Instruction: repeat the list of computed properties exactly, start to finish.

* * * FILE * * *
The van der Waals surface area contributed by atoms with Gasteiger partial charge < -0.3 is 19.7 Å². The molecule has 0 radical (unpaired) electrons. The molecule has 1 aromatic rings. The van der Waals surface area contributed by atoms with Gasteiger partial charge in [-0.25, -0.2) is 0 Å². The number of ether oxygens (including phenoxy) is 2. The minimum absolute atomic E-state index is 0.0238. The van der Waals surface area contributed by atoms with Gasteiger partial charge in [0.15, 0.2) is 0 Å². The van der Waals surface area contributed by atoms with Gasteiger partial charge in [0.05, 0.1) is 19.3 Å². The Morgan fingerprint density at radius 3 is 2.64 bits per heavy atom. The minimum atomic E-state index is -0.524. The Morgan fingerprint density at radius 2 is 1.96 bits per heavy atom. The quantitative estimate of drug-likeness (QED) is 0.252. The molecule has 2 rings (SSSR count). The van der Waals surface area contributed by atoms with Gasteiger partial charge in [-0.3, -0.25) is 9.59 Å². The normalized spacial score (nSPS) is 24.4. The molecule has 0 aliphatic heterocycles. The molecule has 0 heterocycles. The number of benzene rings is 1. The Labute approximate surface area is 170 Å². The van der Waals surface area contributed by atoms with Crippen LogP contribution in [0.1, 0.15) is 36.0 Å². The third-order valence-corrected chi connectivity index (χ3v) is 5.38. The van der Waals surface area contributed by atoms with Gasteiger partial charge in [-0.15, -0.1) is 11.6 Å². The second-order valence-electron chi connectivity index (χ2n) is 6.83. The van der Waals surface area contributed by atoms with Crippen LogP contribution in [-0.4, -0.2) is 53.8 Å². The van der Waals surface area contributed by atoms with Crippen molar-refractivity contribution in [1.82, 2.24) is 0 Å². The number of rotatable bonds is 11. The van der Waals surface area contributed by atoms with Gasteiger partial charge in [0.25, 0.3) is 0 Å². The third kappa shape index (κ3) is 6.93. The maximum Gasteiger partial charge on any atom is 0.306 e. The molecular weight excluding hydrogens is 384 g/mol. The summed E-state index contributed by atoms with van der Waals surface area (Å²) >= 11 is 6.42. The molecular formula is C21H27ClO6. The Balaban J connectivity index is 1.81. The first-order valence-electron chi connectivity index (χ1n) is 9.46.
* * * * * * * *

The van der Waals surface area contributed by atoms with Gasteiger partial charge < -0.3 is 19.7 Å². The molecule has 0 radical (unpaired) electrons. The molecule has 1 aromatic rings. The van der Waals surface area contributed by atoms with Gasteiger partial charge in [-0.25, -0.2) is 0 Å². The number of ether oxygens (including phenoxy) is 2. The minimum absolute atomic E-state index is 0.0238. The van der Waals surface area contributed by atoms with Gasteiger partial charge in [0.15, 0.2) is 0 Å². The van der Waals surface area contributed by atoms with Gasteiger partial charge in [0.05, 0.1) is 19.3 Å². The Morgan fingerprint density at radius 3 is 2.64 bits per heavy atom. The minimum atomic E-state index is -0.524. The Morgan fingerprint density at radius 2 is 1.96 bits per heavy atom. The quantitative estimate of drug-likeness (QED) is 0.252. The molecule has 2 rings (SSSR count). The van der Waals surface area contributed by atoms with Gasteiger partial charge in [-0.3, -0.25) is 9.59 Å². The normalized spacial score (nSPS) is 24.4. The molecule has 0 aliphatic heterocycles. The molecule has 0 heterocycles. The number of benzene rings is 1. The Labute approximate surface area is 170 Å². The van der Waals surface area contributed by atoms with Crippen LogP contribution in [0.1, 0.15) is 36.0 Å². The third-order valence-corrected chi connectivity index (χ3v) is 5.38. The van der Waals surface area contributed by atoms with Gasteiger partial charge in [-0.15, -0.1) is 11.6 Å². The second-order valence-electron chi connectivity index (χ2n) is 6.83. The van der Waals surface area contributed by atoms with Crippen LogP contribution in [-0.4, -0.2) is 53.8 Å². The van der Waals surface area contributed by atoms with Crippen molar-refractivity contribution in [1.82, 2.24) is 0 Å². The number of rotatable bonds is 11. The van der Waals surface area contributed by atoms with Gasteiger partial charge in [0.25, 0.3) is 0 Å². The third kappa shape index (κ3) is 6.93. The maximum Gasteiger partial charge on any atom is 0.306 e. The molecular weight excluding hydrogens is 384 g/mol. The summed E-state index contributed by atoms with van der Waals surface area (Å²) >= 11 is 6.42. The molecular formula is C21H27ClO6. The Balaban J connectivity index is 1.81. The first-order valence-electron chi connectivity index (χ1n) is 9.46.